Bulletin News

Media scholar to discuss power dynamics in documentaries


Documentary films and series are a special storytelling medium. Well-produced documentaries have the potential to provide the public with information and entertainment, allowing viewers a transparent look into the authentic truth of a subject’s life.

However, behind the riveting interviews and camerawork, there’s a delicate balance between good-faith portrayals and exploitative narratives.

“We rely completely on ‘other lenses’ to tell us stories of the world,” said Sam Avery, filmmaker, associate professor of SUNY Cortland’s Communication and Media Studies Department, and coordinator of SUNY Cortland’s Blackbird Film Festival.

Sam Avery

“Take the political climate we live in and ask yourself, how much of the divide in this country stems from media representations of the people involved — good or bad? It’s all a matter of framing, literally and metaphorically.”

Avery hopes to spread awareness of storytelling’s impact on society in an era of heightened media saturation with a talk titled “Framing Truth: Exploring Power Dynamics in Documentary Filmmaking,” on Wednesday, April 10, at SUNY Cortland.

The discussion, which is free and open to the public, closes the 2023-24 Rozanne M. Brooks Lecture Series, which featured five lectures on the theme of “The Culture of Power.”

The discussions begin at 4:30 p.m. in Moffett Center, Room 115. Seating will be limited, so attendees are advised to arrive early to secure a seat. A reception to welcome Avery precedes the talk at 4 p.m. in the adjacent Brooks Museum.

During the lecture, Avery wants to focus on his experience behind the camera and the “power” he has with the media product he creates — specifically when it comes to working with people who are already at a disadvantage and feel as if they are being misrepresented by the media.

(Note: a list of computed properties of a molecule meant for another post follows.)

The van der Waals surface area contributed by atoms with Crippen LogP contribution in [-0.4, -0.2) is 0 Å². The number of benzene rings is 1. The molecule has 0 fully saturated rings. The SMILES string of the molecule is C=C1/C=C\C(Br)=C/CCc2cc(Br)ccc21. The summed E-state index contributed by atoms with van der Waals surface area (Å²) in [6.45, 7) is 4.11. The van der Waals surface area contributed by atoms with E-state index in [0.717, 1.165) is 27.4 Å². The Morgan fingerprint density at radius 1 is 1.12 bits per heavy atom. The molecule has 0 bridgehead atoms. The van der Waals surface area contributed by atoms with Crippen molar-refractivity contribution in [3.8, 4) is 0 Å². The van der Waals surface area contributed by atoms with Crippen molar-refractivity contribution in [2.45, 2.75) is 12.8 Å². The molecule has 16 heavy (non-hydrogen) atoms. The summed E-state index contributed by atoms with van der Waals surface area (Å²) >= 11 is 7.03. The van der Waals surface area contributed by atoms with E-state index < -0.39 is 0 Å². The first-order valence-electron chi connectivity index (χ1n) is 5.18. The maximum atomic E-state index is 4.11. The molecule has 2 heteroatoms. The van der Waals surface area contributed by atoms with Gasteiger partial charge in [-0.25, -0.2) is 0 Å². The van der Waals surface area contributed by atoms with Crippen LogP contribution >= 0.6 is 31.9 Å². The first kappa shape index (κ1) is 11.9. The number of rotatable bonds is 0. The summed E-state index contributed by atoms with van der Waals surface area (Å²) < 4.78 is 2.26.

After receiving his bachelor’s degree in media study: production from University at Buffalo, Avery completed his M.F.A. thesis there on nonfiction filmmaking.

“From 2010 to 2013, I made only documentary films, and this completely changed my outlook on filmmaking and the way to capture or tell stories,” Avery said.

 “During that time, I produced a number of films: one of which took me to Swaziland and South Africa to create an ‘African Success Series,’ and another film called ‘Not Without Us’ that documented the legal struggle of people with mental illness as they fought for their rights across New York state.” 

“Not Without Us” went on to be screened at several prominent film festivals across the U.S. The film was nominated for the 2014 Substance Abuse and Mental Health Services Administration Voice Award in Los Angeles.

Since then, Avery has continued to make nonfiction films that work with vulnerable communities, such as a dance studio in Hamburg, N.Y., that helps people with Parkinson’s Disease, a center that helps refugees find homes, and an inclusive school for children.

SUNY Cortland students work with videography equipment.

This year’s Blackbird Film Festival, featuring more than 100 films from around the world and 60-plus filmmakers, will kick off the day after his lecture, on April 11 at 5 p.m. in Old Main and will continue until Sunday, April 14.

The Brooks Series honors the late SUNY Distinguished Teaching Professor of sociology and anthropology emerita at SUNY Cortland, Rozanne M. Brooks, whose donated special collection of ethnographic objects to the Sociology/Anthropology Department established the Brooks Museum in 2001.

The 2023-24 Brooks Lecture Series is co-sponsored by the Cortland College Foundation and Cortland Auxiliary. For more information, contact Brooks lecture series organizer and Brooks Museum director Sharon Steadman, SUNY Distinguished Professor and chair of SUNY Cortland’s Sociology/Anthropology Department, at 607-753-2308.

Prepared by communications office writing intern Jean-Andre Sassine Jr. '23